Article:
The Chase Sensale Group Logo

Leave Good Law Alone

Debate Heating Up over 128-Year-Old Scaffold Law:

By Michael Whiteley,

 

 

Eastern Bureau Chief Debate over efforts to add a comparative-negligence provision to New York's 128-year-old scaffold law appears to be heating up in advance of the 2014 session of the New York Legislature amid reports that difficulty in obtaining liability insurance will force the New York School Construction Authority to cancel its coverage for school contractors and that major insurance carriers are withdrawing from the market.

 

The Lawsuit Reform Alliance of New York said at a hearing called by the New York Senate Majority Coalition on Sept. 25 that more than half of the 30 largest legal settlements in New York during 2012 were a result of the scaffold law. New York Labor Law Sections 240 and 241 give contractors and property owners absolute liability for injuries suffered by workers as a result of a fall from any height.

 

A coalition of construction associations and business groups, including the Business Council of the State of New York and the New York Conference of Mayors, has called on Gov. Andrew Cuomo to support Assembly 3104, filed by New York Assembly Majority Leader Joe Morelle, D-Irondequoit, and Senate 111, a companion bill filed last January by Sen. Patrick Gallivan, R-Elmira.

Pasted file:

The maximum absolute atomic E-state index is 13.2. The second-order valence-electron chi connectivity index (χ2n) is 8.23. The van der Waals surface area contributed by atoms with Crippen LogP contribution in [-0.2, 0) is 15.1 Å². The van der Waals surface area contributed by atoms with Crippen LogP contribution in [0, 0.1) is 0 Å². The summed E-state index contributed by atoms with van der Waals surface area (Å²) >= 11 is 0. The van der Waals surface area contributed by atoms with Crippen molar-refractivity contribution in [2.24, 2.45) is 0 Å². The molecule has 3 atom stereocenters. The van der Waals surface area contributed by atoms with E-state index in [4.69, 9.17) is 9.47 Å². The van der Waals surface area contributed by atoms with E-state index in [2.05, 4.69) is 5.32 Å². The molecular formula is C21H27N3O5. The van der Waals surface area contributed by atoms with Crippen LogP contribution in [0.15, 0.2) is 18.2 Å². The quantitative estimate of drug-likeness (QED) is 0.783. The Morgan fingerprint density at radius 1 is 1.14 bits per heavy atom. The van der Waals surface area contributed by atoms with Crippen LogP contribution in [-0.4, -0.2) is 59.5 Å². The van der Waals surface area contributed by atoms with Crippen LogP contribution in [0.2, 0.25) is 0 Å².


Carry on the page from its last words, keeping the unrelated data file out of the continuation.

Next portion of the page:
The bills would require judges and juries to apportion lawsuit awards to account for a worker's share of negligence from a fall if the worker committed a criminal act associated with the fall, was using drugs or alcohol at the time of the fall, failed to use safety devices provided at the job site or failed to comply with safety training provided by his or her employer.

 

So far, Cuomo has not weighed in on the issue. Cuomo's press office did not return a call for comment Thursday.

 

Thomas Stebbins, executive director of the Lawsuit Reform Alliance, said Thursday support for reform is growing.

 

"We’re hearing from more and more people because the insurance crisis is just getting worse and worse," Stebbins said.

 

Stebbins said the Senate Majority Coalition's Sept. 25 hearing was focused on regulatory reform in the construction industry and is expected to intensify debate next session about the scaffold law.

 

In written testimony to the coalition, the Lawsuit Reform Alliance reported:

 

• Insurance premiums for general liability policies in the New York construction industry have increased by between 10% and 20% during recent years.

• Loss costs for general liability policies issued to provide coverage for bridge and elevated highway projects in New York City are equivalent to 74.7% of payroll costs – compared to 15.7% in Chicago and 11% in Los Angeles.

• Construction insurance costs in Illinois, which repealed a similar scaffold law in 1995, have declined by 91% since then, while construction employment increased by 54,000 workers – or 25%.

 

The New York Workers' Compensation Alliance, a claimants' attorneys group, is alerting members that scaffold law reform will be a key issue when lawmakers convene the 2014 session next January.